Likewise, statecraft has a rightful place in community formation—not as the maker of institutions of civil society but as the maker of the possibility for such institutions to flourish. Statecraft is soulcraft. Right now there is breakdown of common civic culture between economic classes. We face what Charles Murray calls a “cultural inequality” between a new upper class “with advanced educations, often obtained at elite schools, sharing tastes and preferences that set them apart from mainstream America,” and a new lower class characterized by a “withdrawal from America’s core cultural institutions” such as churches, schools, bowling clubs, and especially marriage. Any relevant and moral-minded politics cannot remain blinded to this institutional injustice. Conservatism is fundamentally a view of government deriving from a prior view of an expansive civil society. Likewise, Reform Conservatism calls upon the intellectual resources of traditional thought (as Levin has called upon Burke in The Great Debate) to refurnish conservative philosophy as fashioned primarily about the state of civil society. Reformocons provide a holistic account holding that our social nature continues despite technocratic or libertarian individualism devoid of interpersonal responsibility. They seek the prudential means to turn the tides against excessive individualism and statism for greater civic unity.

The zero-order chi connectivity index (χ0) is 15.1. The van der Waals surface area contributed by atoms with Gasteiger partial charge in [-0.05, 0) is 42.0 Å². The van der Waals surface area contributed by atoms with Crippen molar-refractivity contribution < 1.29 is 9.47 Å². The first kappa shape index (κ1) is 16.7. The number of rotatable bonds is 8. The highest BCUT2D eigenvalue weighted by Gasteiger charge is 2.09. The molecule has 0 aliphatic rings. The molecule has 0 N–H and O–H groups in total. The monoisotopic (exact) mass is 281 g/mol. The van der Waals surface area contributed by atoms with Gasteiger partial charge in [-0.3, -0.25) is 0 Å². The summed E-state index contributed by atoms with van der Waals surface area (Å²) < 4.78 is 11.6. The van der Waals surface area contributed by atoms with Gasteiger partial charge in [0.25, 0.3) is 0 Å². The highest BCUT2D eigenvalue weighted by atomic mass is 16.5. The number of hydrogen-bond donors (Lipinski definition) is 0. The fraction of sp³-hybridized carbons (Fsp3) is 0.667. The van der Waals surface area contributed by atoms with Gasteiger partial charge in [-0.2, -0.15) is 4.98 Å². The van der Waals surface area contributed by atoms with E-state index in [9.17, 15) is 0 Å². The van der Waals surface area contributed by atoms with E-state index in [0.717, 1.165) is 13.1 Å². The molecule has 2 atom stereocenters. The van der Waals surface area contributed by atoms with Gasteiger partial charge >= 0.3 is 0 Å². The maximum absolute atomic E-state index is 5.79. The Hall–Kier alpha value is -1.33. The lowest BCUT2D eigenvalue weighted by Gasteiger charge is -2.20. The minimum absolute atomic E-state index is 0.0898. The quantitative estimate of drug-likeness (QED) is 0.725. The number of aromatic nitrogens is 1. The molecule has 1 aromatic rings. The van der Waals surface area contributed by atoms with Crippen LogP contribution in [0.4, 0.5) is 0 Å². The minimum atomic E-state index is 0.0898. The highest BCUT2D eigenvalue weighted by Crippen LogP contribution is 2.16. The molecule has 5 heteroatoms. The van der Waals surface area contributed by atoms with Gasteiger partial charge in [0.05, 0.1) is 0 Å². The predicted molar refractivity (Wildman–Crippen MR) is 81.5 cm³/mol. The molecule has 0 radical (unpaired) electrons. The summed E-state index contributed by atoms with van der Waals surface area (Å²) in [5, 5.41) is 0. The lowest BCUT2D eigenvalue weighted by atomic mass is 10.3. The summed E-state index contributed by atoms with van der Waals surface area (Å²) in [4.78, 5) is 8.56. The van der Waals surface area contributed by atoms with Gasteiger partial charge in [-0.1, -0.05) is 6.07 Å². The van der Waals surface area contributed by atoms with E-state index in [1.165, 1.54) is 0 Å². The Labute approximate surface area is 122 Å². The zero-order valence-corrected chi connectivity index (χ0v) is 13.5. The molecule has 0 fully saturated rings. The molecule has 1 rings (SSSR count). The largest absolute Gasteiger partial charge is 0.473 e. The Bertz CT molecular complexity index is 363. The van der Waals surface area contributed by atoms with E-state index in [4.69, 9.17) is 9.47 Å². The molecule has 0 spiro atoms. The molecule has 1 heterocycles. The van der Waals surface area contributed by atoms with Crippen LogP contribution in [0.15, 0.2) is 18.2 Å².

Seeking to extend the benefits of national social membership to the living and to sow those benefits for those yet to come, it is the beginning of a politics that incentivize the current generation to consider its duties in civil society and that makes it more economically feasible to do so. It is maybe the best hope for policy reform that the political right and left can have. In other words, the rise of the Reformocons is an opportunity for a one-nation conservatism.